Following months of negotiations that involved collaboration between Republicans and Democrats, Senators Tim Johnson (D-SD) and Mike Crapo (R-ID) announced Tuesday that the Senate Banking Committee had reached an agreement on the framework to revamp Fannie Mae and Freddie Mac. Since the financial meltdown, the future of the agencies has largely remained uncertain. A full draft of the bill is scheduled to be released within days followed by a committee vote shortly thereafter.
“This agreement moves us closer to ending the five-year status quo and beginning the wind down of Fannie and Freddie while protecting taxpayers with strong private capital, building the components for a stable secondary market and avoiding repeating the mistakes of the past,” said Crapo of Idaho, co-author of the bill.
“There is near unanimous agreement that our current housing-finance system is not sustainable in the long term,” Sen. Johnson stated. The new measure attempts to strike a balance between providing broad access to mortgages while protecting taxpayers from losses.
As with previous attempts to replace Fannie and Freddie, the new bill was met with strong support and input from President Obama. Bobby Whithorne, a White House spokesman, commended legislators for reaching a “good-faith compromise” where “both sides made difficult concessions.” As Whithorne emphasized, there can be no question that housing finance remains the biggest remaining piece of post-recession financial reform.
Features of the New Proposal
The new bill authored by Senators Johnson and Crapo is based on a similar bipartisan bill introduced last July by Senators Mark Warner and Bob Corker, with few additions. Notably, the Johnson-Crapo measure has proposed specific benchmarks for a transition to the new housing finance system.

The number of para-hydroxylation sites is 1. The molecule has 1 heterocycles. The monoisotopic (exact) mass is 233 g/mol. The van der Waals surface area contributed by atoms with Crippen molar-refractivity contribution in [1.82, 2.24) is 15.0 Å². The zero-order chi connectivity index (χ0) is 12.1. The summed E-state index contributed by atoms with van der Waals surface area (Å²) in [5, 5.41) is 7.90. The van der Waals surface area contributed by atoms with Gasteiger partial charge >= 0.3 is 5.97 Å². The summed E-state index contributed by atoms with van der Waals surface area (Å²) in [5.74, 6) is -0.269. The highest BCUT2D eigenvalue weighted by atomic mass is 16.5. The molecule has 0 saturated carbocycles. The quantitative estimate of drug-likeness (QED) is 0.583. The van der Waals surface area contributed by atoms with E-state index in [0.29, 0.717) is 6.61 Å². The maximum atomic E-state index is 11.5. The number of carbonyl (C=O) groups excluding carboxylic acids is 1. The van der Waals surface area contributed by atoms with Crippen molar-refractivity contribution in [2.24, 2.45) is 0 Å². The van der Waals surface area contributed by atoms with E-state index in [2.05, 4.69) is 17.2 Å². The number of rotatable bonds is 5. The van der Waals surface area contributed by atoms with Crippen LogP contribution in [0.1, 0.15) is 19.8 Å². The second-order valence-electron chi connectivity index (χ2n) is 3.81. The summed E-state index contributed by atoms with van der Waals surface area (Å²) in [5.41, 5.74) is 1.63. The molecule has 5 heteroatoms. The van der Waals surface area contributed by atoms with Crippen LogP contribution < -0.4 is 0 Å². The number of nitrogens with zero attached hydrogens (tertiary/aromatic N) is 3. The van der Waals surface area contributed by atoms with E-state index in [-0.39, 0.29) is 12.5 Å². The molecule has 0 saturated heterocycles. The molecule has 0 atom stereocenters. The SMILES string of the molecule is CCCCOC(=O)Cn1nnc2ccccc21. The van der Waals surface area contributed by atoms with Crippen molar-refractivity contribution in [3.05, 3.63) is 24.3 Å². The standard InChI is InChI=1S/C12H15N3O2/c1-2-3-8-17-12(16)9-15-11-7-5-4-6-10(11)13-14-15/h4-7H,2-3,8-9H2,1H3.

In an attempt to spread risk, the new bill will make private interests responsible for the first 10 percent of loss incurred on defaulted mortgage loans. Under the new housing finance system, most borrowers would be required to make down payments of at least 5 percent. Protecting the coveted 30 year-fixed mortgage and incorporating stronger provisions for affordable housing subsidies have been sticking points for Democrats.
Crapo and Johnson had been under pressure to introduce the bill in enough time this year to wade through what is sure to be a tumultuous legislative process. It is yet to be determined whether the bill can garner enough Democratic support, specifically from those who continue to push for affordable housing subsidies. The most recent bill proposed by Senators Corker and Warner was supported by five Republicans and five Democrats on the banking committee.
Many in Washington have feared that, with the return of Fannie and Freddie to profitability and with the passage of time dulling memories of their prominent role in the financial crisis, it will be harder to pass meaningful reform. Consumer interest groups and institutional investors are wary about a major overhaul of the housing giants.
We are hopeful that any new legislation would lead to a dramatic reduction of mortgage loan repurchase demands made on correspondent lenders. The new legislative impetus is a promising signal that housing reform may be imminent.